We’ve been hard at work improving upon gARden and taking the feedback received at MassDiGI to heart! Since then, some key artistic changes are underway.
We received a lot of feedback on the artistic style of gARden. Many of which were concerning visuals. Chelsea’s models are amazing, but it doesn’t do them much justice if they’re rendered poorly!
Before jumping in, I would like to credit Minion’s Art for their wonderful shader and modeling tutorials. They were a huge help in figuring out how to make our game look nice!
Amongst the developers we spoke to at MassDiGI, it was very obvious to them that our models were using Unity’s default method of shading. We decided to tackle this first. Up until now, we had been using a simple shader that applied a color gradient along a designated axis, which left a lot to be desired.
Given the simplistic nature of our models, we wanted to pursue a toon/celshaded look over a hyper-realistic one. After all, Chelsea’s art style tends to work well with flat colors. But, that approach would look out of place in AR, so I ultimately had to find a happy medium between toon and realism.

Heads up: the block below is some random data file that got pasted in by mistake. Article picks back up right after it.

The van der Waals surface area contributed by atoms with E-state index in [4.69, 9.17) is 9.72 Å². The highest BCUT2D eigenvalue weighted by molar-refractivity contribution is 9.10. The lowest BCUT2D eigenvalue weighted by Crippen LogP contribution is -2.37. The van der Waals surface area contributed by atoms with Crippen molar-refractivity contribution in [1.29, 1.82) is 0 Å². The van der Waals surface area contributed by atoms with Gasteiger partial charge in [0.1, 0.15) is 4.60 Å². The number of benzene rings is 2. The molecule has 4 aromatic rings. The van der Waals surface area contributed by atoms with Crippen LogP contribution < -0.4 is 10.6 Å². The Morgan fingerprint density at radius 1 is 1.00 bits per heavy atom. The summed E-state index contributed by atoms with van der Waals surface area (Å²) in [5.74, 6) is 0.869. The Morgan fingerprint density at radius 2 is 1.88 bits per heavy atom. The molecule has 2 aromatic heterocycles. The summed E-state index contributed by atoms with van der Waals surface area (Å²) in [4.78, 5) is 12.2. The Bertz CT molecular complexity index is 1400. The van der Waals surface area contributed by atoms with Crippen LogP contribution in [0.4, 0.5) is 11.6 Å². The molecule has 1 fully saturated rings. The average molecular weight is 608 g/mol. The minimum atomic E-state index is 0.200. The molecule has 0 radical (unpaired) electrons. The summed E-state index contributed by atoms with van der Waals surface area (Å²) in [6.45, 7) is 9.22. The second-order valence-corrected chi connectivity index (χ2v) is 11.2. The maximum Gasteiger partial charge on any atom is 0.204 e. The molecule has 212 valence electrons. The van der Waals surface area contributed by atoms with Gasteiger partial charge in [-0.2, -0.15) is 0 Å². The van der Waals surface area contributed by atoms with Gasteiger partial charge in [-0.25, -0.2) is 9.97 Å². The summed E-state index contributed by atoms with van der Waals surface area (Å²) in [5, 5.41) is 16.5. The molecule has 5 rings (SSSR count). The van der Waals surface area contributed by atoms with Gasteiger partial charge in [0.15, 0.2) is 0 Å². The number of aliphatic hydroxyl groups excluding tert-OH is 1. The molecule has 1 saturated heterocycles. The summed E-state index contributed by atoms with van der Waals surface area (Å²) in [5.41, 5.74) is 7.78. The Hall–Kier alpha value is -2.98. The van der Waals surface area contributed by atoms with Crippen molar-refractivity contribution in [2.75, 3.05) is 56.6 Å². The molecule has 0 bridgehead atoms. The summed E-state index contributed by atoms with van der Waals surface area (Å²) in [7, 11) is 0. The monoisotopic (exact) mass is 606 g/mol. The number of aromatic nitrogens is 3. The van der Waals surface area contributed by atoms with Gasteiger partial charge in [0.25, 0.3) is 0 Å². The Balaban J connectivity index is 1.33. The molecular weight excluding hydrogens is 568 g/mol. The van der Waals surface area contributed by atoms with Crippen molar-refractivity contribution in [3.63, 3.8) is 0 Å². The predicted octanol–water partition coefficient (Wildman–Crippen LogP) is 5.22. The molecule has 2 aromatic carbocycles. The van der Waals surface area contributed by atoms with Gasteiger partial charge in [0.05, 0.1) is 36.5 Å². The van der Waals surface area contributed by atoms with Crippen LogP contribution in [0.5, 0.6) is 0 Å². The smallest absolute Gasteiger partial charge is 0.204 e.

To start off, I extended our existing Plant shader to use celshading instead of the default Lambert shading.
While it was a good look, it was slightly too toon-y. The models lost a lot of definition as a result and were at odds with the rest of the environment in AR. After several references and tutorials, I had a second iteration that featured softer shading and a toon ramp.
The toon ramp gave us flexibility in how sharp we wanted the shadow’s edges to be. We could also play around with what colors the shadows and highlights would be for each model.
Of course, shaders weren’t the end all be all solution. Some of our models were reflecting the default skybox, which isn’t great when they’re supposed to be reflecting off of the AR environment.
After poking around with light settings, we managed to get something a lot nicer.
Now we’re getting a bit extra. The intention behind post-processing for Since we’re building to Android and iOS, this didn’t work. The effects were simply too expensive to render on mobile devices, bogging down performance.
On the flipside, we got some really fancy renders on our test scene!
For the growth cycle, we wanted to emulate a lithops’ two stages of growth: flowering and splitting. Unlike our other plants, lithops have a cyclical growth pattern, and needed to be implemented differently. Here’s what we ended up with!